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Real estate record and builders' guide: v. 27, no. 684: April 23, 1881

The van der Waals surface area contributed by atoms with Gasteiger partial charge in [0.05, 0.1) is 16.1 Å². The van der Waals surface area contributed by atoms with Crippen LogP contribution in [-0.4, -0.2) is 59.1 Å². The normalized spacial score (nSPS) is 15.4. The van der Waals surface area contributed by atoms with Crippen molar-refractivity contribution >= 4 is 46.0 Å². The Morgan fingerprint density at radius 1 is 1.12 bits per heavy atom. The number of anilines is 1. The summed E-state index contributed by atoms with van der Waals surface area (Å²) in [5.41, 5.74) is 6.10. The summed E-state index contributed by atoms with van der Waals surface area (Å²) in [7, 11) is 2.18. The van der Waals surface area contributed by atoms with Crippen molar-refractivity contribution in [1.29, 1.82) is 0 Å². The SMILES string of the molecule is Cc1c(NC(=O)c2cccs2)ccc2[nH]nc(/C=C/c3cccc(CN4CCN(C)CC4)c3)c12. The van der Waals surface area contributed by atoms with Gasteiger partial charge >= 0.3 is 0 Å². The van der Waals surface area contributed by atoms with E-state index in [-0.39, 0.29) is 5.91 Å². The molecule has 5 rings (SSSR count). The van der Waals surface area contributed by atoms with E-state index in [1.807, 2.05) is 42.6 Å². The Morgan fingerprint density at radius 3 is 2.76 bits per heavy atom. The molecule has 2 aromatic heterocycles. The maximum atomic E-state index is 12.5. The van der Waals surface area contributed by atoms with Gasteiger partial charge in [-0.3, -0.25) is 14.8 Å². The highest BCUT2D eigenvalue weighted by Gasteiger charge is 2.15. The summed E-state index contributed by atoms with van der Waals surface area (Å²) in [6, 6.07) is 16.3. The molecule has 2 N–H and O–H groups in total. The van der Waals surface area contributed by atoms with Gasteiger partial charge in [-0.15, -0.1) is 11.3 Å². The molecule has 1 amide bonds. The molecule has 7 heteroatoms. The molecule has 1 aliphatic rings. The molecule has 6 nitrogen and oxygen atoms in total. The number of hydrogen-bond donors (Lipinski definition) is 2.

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Real Estate Record AND BUILDERS' GUIDE. Vol. XXYII. NEW YORK, SATURDAY, APEIL 23, 1881 No. 684 Published Weekly by The Real Estate Record Association TERMS: ONE TEAR, in advance - - - . Commimications should be addressed to $6.00 C. W. SWEET, 137 Broadway. J. T. LINDSEY, Busmess Manager. Allusion was made last week to a depart- raent we have been xmnning for some six weeks, entitled " Out Among the Builders," Certain of our subscribers, thinking a new paper of that name had been published, sent word to us to send it to them. The Rec¬ ord contains every possible item of real es¬ tate news. We employ a large corps of re¬ porters and nothing of any value can escape their vigilance. This week will be found the news, not only of this citv and Brook¬ lyn, but important ixiformation gleaned in the annexed district, as well as in Yonkers, If there is any part of the real estate or in¬ vesting field uncovered, we are willing to go to any expense to furnish every piece of information that the most exacting could require. Suggestions from our subscribers are in order. That our citizens should desire clean streets is very natural. But are not the advocates of a change overdoing it, in giving currency to absurd reports about the health of New York? An utterly preposterous statement was made in the papers that Asiatic cholera had made its appearance, four well marked cases ha'ving occurred. This was telegraphed all over the country, to the injury of the trade of this port. The daily papers un¬ doubtedly represent our best citizens, in de¬ siring some law passed that will make the Mayor responsible for clean streets; but when they fill their columns with stories of the ravages made by typhus, diphtheria, cholera, and kindred diseases, they are " fouling their own nests," injuring their repute as sensible organs of public opinion, and discrediting the object they have in view. The business men of the city should take some means of letting the newspapers know that in their efforts for some system that will keep the city perfectly clean, they should not injure the good reputation of the metropolis. The inamigration is simply phenomenal. On one day alone, during the past week, seven thousand persons landed at this port. Every vessel coming this way is filled to overflow¬ ing with steerage passengers. The engage¬ ments extend far into the harvest season, at which time usually there is a falling ofl in emigration. Counting accessions from Canada and on the Pacific Coast, it is not improbable that over 600,000 souls, from emigration alone, will be added to our popu¬ lation during the coming year. Crops or no crops, these tides of human beings will give our raUroads all that they can do. This emigration means the rapid settlement of Minnesota, Dakota, Kansas and Northern Texas. The bears get the worst of it in the long run in this country. A nation which grows as rapidly as does om-s, from natural causes as well as from emigration, constantly improves in its business and in the valuation of its real estate. The out-going steamers are very full of cabin passengers. More well-to-do Ameri¬ cans will visit Europe this year than ever before. There are no vacant berths. There wiU be a sharp demand for houses next fall when these travellers return. OFFICES TO LET. The above sign is at present ominously frequent all over the lower part of the city. In Broadway from the City Hall to the Battery such signs appear on every block ; indeed, on some blocks the building that has not such a sign is an exception to the rule. There are also many offices to rent in Wall, Broad and Nassau streets and Exchange place, as well as the adjacent streets. It is now very evident that the " boom " in office rents during January and February was not justified by the demand. People near the exchanges became panic stricken lest they might not find eligible quarters, and made haste to secure their present offices at rents which, had they waited until the present time, would have procured them much better accommodations. The rage for erecting immense buildings in the lower part of the city, if continued, will have consequences that the projectors of them do not now foresee. It does not require much mathematical knowledge to be able to predict after al! these great buildings are finished, a possible plethora of offices. Within a certain area immediately surround¬ ing the Stock Exchange this office business cannot be overdone. The same is doubtless true of the Produce, Cotton and Mining ex¬ changes. But it should be remembered that buildings seven, eight and nine stories high, and covering thousands of square feet, can contain a very large number of offices. A glance at New street, at Broad street in the immediate neighborhood of the Stock Ex¬ change, shows numbers of buildings that will sorae time be altered or rebuilt to accom¬ modate brokers. Now, there are probably not over six hundred stock brokers who can be called active, who really have daily busi¬ ness on the Stock Exchange. Add to these the members of the Iilining Board, of whom not more than one hundred and flfty are active dealers, and we have something less than eight hundred men who must have acconamaodations io the immediate neighbor¬ hood of the exchanges. There are subsidiary businesses that depend upon Stock Exchange members to be also accommodated, such as telegraphing, the restaurant and saloon busi¬ ness, and the like. In the course of a couple of years, D. O. Mills will have completed a magnificent building at the corner of Broad street and Exchange place, full of offices to accommo¬ date members of the Stock Exchanges. The United Bank building -wiU soon be finished, nd there are other buildings by the Astors and others that, with those already in exist¬ ence, will fully supply all the demand for offices near the Stock and Mining exchanges. During periods of speculative activity, such as the time of the petroleum excite¬ ment, or the mining fever about a year ago, there are not a sufficient number of offices to supply the demand. But such times form no criterion as to the general course of things. No doubt as the city grows in com¬ mercial importance there will be an increas¬ ing demand for accommodation by large com¬ mission houses and out-of-town firms and companies that want to be represented in the metropolis. But there is a present danger that more offices will be supplied than the demand in the immediate future will war¬ rant. We would not be understood to say that offices in very choice locations are not in demand to-day. They are, and at very high figures. The taste at present runs to the newest and costliest buildings, and it is the upper stories that are the first rented. The demand for good offices " grows with what it feeds upon," and the otvners of the older buildings are forced by the competition of their newer rivals to refit them with eleva¬ tors and all the modem conveniences. Such buildings as the United Bank Building, the Boreel Building, and those in their imme¬ diate neighborhood on Broadway, and also the Drexel Building and 16 and 18 Wall street, can be readily disposed of at high rents, and it is this demand for fine offices that calls for such erections as the Mills Building. But capitalists would do well to figure closely before giving orders for nine- story buildings. IMPROVEMENTS NEEDED. West Side property holders say, that the work of local improvements in that quarter of the city, is not pushed with sufficient energy. Complaint is made that Manhat¬ tan Square is neglected, to the detriment of the lot owners in the immediate vicinity. This is under the control of the Central Park Commissioners, and there has been a good deal of debate in the Board as to whv im¬ provements were not effected. Property in the immediate vicinity, would advance ma¬ terially in value, were Manhattan Square to be put iu proper shape. The work on Morningside Park is also unnecessarily de¬ layed. The property holders in the imme¬ diate neighborhood have paid their assess¬ ments long since; the money is in the Treasury, the State Legislature has ordered the work done and yet, owing to the troubles in the Central Park Board, nothing has beeu done, to the detriment of property in the neighborhood. The coming fall should see the work on Manhattan Squarp, Morningside Park and Mount Morris, well under way. The street improvements on the West Side shoula also be pushed forward with energy. There are considerations of hralth which should be regarded. There is always dan¬ ger of fever and ague when streets are being opened and sewers built. One of the rea-